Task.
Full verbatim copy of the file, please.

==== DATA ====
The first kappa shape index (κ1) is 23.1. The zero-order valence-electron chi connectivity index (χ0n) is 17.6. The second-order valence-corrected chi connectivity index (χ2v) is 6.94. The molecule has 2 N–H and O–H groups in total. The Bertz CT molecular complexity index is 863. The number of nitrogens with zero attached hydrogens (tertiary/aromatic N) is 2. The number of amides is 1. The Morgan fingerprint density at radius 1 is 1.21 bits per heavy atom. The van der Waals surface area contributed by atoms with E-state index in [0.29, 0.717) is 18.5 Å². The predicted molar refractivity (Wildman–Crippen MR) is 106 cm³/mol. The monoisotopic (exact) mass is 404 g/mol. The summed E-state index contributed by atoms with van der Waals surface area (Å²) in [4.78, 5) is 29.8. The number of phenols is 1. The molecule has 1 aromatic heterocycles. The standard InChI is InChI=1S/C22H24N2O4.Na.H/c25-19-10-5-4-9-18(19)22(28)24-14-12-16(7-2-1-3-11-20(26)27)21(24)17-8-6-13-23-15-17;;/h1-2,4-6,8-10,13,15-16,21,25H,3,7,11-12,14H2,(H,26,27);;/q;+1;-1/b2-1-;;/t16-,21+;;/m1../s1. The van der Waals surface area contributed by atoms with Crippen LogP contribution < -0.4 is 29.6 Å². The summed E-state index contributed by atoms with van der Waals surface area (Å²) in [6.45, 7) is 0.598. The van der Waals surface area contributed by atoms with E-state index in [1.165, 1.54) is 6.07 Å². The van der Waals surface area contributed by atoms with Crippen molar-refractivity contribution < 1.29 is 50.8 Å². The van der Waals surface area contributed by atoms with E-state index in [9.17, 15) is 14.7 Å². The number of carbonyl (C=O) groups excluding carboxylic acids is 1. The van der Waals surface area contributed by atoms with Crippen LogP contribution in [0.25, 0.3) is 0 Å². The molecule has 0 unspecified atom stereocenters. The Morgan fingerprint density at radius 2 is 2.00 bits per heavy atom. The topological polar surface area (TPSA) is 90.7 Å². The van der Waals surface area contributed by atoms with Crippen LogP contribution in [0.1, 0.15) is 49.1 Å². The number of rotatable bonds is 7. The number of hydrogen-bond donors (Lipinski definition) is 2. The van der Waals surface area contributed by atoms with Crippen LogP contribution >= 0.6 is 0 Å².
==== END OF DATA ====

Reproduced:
The first kappa shape index (κ1) is 23.1. The zero-order valence-electron chi connectivity index (χ0n) is 17.6. The second-order valence-corrected chi connectivity index (χ2v) is 6.94. The molecule has 2 N–H and O–H groups in total. The Bertz CT molecular complexity index is 863. The number of nitrogens with zero attached hydrogens (tertiary/aromatic N) is 2. The number of amides is 1. The Morgan fingerprint density at radius 1 is 1.21 bits per heavy atom. The van der Waals surface area contributed by atoms with E-state index in [0.29, 0.717) is 18.5 Å². The predicted molar refractivity (Wildman–Crippen MR) is 106 cm³/mol. The monoisotopic (exact) mass is 404 g/mol. The summed E-state index contributed by atoms with van der Waals surface area (Å²) in [4.78, 5) is 29.8. The number of phenols is 1. The molecule has 1 aromatic heterocycles. The standard InChI is InChI=1S/C22H24N2O4.Na.H/c25-19-10-5-4-9-18(19)22(28)24-14-12-16(7-2-1-3-11-20(26)27)21(24)17-8-6-13-23-15-17;;/h1-2,4-6,8-10,13,15-16,21,25H,3,7,11-12,14H2,(H,26,27);;/q;+1;-1/b2-1-;;/t16-,21+;;/m1../s1. The van der Waals surface area contributed by atoms with Crippen LogP contribution < -0.4 is 29.6 Å². The summed E-state index contributed by atoms with van der Waals surface area (Å²) in [6.45, 7) is 0.598. The van der Waals surface area contributed by atoms with E-state index in [1.165, 1.54) is 6.07 Å². The van der Waals surface area contributed by atoms with Crippen molar-refractivity contribution < 1.29 is 50.8 Å². The van der Waals surface area contributed by atoms with E-state index in [9.17, 15) is 14.7 Å². The number of carbonyl (C=O) groups excluding carboxylic acids is 1. The van der Waals surface area contributed by atoms with Crippen LogP contribution in [0.25, 0.3) is 0 Å². The molecule has 0 unspecified atom stereocenters. The Morgan fingerprint density at radius 2 is 2.00 bits per heavy atom. The topological polar surface area (TPSA) is 90.7 Å². The van der Waals surface area contributed by atoms with Crippen LogP contribution in [0.1, 0.15) is 49.1 Å². The number of rotatable bonds is 7. The number of hydrogen-bond donors (Lipinski definition) is 2. The van der Waals surface area contributed by atoms with Crippen LogP contribution >= 0.6 is 0 Å².